Treatment options for inflammatory bowel disease (IBD) have been limited for most of Elisa Boden, MD’s career. Until a few years ago, she and her colleagues – including James Lord, MD, PhD, and Michael Chiorean, MD – have had only a few types of medications to treat IBD. And those drugs often failed to stop the immune attacks that trigger the two forms of IBD: Crohn’s disease and ulcerative colitis.
“Only about half of IBD patients respond to those drugs – and only about 20 percent achieve remission,” says Dr. Boden, a gastroenterologist at the Virginia Mason Digestive Disease Institute and a principal investigator at the Benaroya Research Institute at Virginia Mason (BRI). “Unfortunately, this leaves many IBD patients to endure incessant digestive problems, severe pain and other symptoms that can erode their quality of life.”
The good news is that IBD treatment options are rapidly expanding and an unprecedented number of new therapies are in clinical trials. But there’s no way to predict which one will work for a particular patient. Instead, doctors must follow a ‘trial and error’ approach, and it can take months before they find the right therapy.
That’s why Drs. Boden, Lord and Chiorean are working to revolutionize IBD treatment by pursuing a precision medicine approach that could tailor treatment to individual IBD patients. They are performing research to identify biomarkers – proteins and other molecules in patients’ blood or cells – that can predict whether they respond to a specific drug.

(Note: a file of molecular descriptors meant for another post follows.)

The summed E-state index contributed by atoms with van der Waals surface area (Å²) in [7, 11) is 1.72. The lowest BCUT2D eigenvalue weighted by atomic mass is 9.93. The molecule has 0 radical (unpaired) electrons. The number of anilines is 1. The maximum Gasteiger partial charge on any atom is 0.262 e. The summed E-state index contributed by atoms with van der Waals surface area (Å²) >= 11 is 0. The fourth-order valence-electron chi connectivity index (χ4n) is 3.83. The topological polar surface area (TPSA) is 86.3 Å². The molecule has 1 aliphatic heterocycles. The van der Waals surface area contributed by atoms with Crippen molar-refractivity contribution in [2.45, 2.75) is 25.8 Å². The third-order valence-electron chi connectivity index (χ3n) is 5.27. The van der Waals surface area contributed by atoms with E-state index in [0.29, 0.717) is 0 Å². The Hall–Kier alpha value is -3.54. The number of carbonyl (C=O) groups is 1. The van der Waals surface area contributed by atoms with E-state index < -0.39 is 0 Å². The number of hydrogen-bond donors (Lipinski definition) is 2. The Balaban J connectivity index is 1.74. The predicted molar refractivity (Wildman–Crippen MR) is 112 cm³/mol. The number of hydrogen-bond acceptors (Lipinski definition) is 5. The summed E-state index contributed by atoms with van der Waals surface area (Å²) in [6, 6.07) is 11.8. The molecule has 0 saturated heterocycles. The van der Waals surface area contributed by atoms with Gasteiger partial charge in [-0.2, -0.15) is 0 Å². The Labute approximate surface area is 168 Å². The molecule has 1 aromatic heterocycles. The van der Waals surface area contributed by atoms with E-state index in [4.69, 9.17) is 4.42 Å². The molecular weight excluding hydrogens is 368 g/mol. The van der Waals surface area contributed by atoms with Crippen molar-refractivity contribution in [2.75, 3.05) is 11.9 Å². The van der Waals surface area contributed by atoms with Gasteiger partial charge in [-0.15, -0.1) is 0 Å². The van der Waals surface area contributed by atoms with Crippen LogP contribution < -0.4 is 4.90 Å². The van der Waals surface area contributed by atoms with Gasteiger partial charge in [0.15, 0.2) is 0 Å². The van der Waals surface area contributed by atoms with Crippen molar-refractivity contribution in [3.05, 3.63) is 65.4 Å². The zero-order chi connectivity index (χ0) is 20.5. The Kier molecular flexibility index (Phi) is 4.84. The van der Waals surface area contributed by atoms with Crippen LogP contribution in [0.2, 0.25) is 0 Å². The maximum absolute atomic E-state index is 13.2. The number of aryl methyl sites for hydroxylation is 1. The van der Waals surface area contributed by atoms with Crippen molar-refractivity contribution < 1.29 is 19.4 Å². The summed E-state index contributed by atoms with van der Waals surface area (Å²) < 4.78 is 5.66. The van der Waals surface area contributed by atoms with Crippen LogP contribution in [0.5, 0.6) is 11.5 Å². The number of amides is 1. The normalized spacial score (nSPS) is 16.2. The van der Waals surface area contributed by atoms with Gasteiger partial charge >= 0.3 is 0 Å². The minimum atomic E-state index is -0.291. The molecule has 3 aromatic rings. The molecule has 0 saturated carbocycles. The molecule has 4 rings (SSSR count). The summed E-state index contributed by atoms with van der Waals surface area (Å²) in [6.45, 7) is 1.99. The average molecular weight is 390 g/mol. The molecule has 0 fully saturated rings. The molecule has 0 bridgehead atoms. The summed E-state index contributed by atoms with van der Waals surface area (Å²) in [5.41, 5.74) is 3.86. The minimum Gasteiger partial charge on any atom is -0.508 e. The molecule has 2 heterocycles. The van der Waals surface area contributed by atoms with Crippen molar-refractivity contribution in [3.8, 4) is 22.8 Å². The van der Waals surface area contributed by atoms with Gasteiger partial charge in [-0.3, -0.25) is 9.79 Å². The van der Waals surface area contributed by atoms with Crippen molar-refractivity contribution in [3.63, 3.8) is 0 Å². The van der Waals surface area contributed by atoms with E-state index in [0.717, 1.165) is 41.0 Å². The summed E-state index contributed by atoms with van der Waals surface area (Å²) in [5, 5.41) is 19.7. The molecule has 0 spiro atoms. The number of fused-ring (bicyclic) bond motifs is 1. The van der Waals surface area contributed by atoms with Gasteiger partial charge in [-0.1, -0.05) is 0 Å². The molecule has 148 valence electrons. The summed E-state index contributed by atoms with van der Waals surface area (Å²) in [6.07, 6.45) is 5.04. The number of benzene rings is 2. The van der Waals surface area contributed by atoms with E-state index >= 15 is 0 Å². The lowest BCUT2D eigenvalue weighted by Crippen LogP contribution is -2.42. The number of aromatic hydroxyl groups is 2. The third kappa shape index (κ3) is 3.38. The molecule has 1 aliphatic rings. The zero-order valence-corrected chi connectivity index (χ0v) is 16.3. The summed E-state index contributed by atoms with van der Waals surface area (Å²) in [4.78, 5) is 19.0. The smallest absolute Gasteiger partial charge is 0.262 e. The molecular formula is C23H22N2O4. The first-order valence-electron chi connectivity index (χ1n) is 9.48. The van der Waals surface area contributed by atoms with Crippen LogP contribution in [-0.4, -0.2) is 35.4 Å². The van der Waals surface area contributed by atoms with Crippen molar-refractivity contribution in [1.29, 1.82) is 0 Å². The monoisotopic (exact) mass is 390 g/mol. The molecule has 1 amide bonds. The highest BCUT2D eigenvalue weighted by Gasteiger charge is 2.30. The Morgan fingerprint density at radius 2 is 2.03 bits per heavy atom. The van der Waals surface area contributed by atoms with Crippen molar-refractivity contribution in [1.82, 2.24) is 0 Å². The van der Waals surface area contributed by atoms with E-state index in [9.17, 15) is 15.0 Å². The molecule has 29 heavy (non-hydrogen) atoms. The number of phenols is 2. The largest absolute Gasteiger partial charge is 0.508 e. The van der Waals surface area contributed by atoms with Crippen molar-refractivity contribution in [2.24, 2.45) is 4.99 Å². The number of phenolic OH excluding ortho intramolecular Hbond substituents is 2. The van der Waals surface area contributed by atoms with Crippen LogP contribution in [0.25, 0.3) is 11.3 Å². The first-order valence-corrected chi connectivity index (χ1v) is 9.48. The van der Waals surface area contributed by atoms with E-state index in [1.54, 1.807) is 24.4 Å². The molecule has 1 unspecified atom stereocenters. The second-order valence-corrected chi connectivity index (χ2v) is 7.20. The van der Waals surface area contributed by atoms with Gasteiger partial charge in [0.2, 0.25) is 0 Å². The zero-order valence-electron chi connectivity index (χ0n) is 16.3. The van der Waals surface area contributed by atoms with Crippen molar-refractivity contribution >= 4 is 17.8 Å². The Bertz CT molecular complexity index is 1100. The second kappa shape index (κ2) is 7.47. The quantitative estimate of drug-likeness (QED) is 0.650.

“The vision is that doctors could use advanced tests to pinpoint a patient’s biological profile as soon as they’re diagnosed, and then match them with the right therapy,” Dr. Lord says. “This means patients could almost immediately get the treatment that gives them the best shot at success, without having to endure symptoms or get worse while we search for the right drug.”
Drs. Boden and Lord reached a key milestone last year, when they published their discovery of a biomarker that could potentially identify which patients respond to the drug vedolizumab.
The researchers started this study by taking blood samples from IBD patients before they started using vedolizumab, and then again after they had taken several doses. Dr. Lord’s lab then carefully analyzed the immune cells in these samples.
Vedolizumab binds to a type of receptor on some immune cells. Drs. Boden and Lord discovered that some people who have more of this receptor on the outside of their cells respond better to the drug.
Now Drs. Boden and Lord are running a study to confirm their results.
“This could eventually open the door to a clinical test that could predict which patients should receive vedolizumab,” Dr. Boden says.
Why Biorepositories Matter
The vedolizumab study is just one example of how Drs. Boden and Lord are investigating biomarkers related to new IBD therapies. IBD patients at Virginia Mason have the option to participate in a BRI biorepository. Dr. Lord’s lab studies the cells in these samples to identify differences between people who respond well to a therapy and people who don’t.
“We’re extremely grateful for people who donate these samples, because it gives us what we need to study the IBD biomarkers, and to investigate many other pivotal questions,” Dr. Lord says.
As this research progresses, Dr. Lord envisions developing a “menu” of biomarkers that physicians can use to determine which therapies are right for which IBD patients.
The fact that patients respond differently to different treatments suggests there are several forms of IBD. Discovering biomarkers that can differentiate these forms of IBD might reveal what happens in different people. More importantly, the research could help uncover ways to rebalance the immune system when it turns against people to cause IBD.
“I think there’s a realistic chance we’ll cure some forms of IBD in my lifetime,” Dr. Lord says.
May 31, 2019
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